Workshop of the World

stories of industry in & around Philadelphia

Pasted Graphic
"Kensington Steam Packing Box Factory, Joseph T. Pearson." (1892), Hexamer #2630.

Joseph T. Pearson Steam Packing Box Factory
, 1880
1825 East Boston Street through to 1814-1820 East Hagert Street, Philadelphia PA 19125

Carmen A. Weber, Irving Kosmin, and Muriel Kirkpatrick, Workshop of the World (Oliver Evans Press, 1990).

Whereas Joseph T. Pearson's factory produced wooden boxes, its other products (hosiery, lapping, and cloth boards) related to the textile trade.  Constructed between 1880 and 1892 at 1814-1820 East Hagert Street, one 100 horsepower steam engine operated this small factory. In 1892, ninety male hands were employed making boxes and hosiery boards with a raw stock of lumber and nails. 1 Wood shavings not burned in the factory were sold; the wagon entrance is visible on the Hagert Street side of the building. The three story brick building fronted Boston Street; this part of the complex also housed most of the operation.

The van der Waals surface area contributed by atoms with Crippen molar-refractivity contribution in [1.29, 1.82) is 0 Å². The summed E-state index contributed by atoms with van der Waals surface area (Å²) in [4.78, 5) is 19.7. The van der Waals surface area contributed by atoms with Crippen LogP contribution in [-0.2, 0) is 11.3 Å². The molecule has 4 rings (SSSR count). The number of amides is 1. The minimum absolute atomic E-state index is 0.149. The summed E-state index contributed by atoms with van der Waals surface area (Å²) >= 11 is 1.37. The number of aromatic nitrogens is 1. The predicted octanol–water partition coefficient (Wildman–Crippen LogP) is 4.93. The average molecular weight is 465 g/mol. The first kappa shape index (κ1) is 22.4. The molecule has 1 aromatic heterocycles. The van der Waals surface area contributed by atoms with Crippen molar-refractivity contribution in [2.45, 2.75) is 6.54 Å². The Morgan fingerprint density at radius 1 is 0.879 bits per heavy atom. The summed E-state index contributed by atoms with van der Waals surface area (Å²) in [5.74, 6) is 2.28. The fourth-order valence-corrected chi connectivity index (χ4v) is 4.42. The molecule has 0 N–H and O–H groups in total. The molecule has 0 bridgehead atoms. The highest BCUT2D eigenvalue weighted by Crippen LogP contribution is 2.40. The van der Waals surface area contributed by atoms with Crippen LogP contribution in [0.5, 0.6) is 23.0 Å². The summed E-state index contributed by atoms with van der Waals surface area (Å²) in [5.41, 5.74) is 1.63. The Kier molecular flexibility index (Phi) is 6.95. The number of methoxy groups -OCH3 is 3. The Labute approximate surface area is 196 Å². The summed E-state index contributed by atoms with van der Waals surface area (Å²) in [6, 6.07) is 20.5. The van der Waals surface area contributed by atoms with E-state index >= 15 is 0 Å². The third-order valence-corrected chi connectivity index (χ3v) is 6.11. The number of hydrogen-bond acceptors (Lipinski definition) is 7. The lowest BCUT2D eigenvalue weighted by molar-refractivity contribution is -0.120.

1   Hexamer General Survey #2630 (1892) "Kensington Steam Packing Box Factory, Joseph T. Pearson."

Update May 2007 (by Torben Jenk):
Survives. Now used by the Wm. F. Comly & Son auction house, the oldest family owned and operated auction firm in the US. Started in 1834 by Samuel Comly in downtown Philadelphia, the sixth generation now operates the business. One hundred auctions are held each year, here and at remote sites, selling everything from building materials to restaurant and medical equipment, tools, real estate, and whirlpools. Comly also offers appraisal services and advertises that "our 40,000 sf facility accepts daily consignments of assets requiring disposition."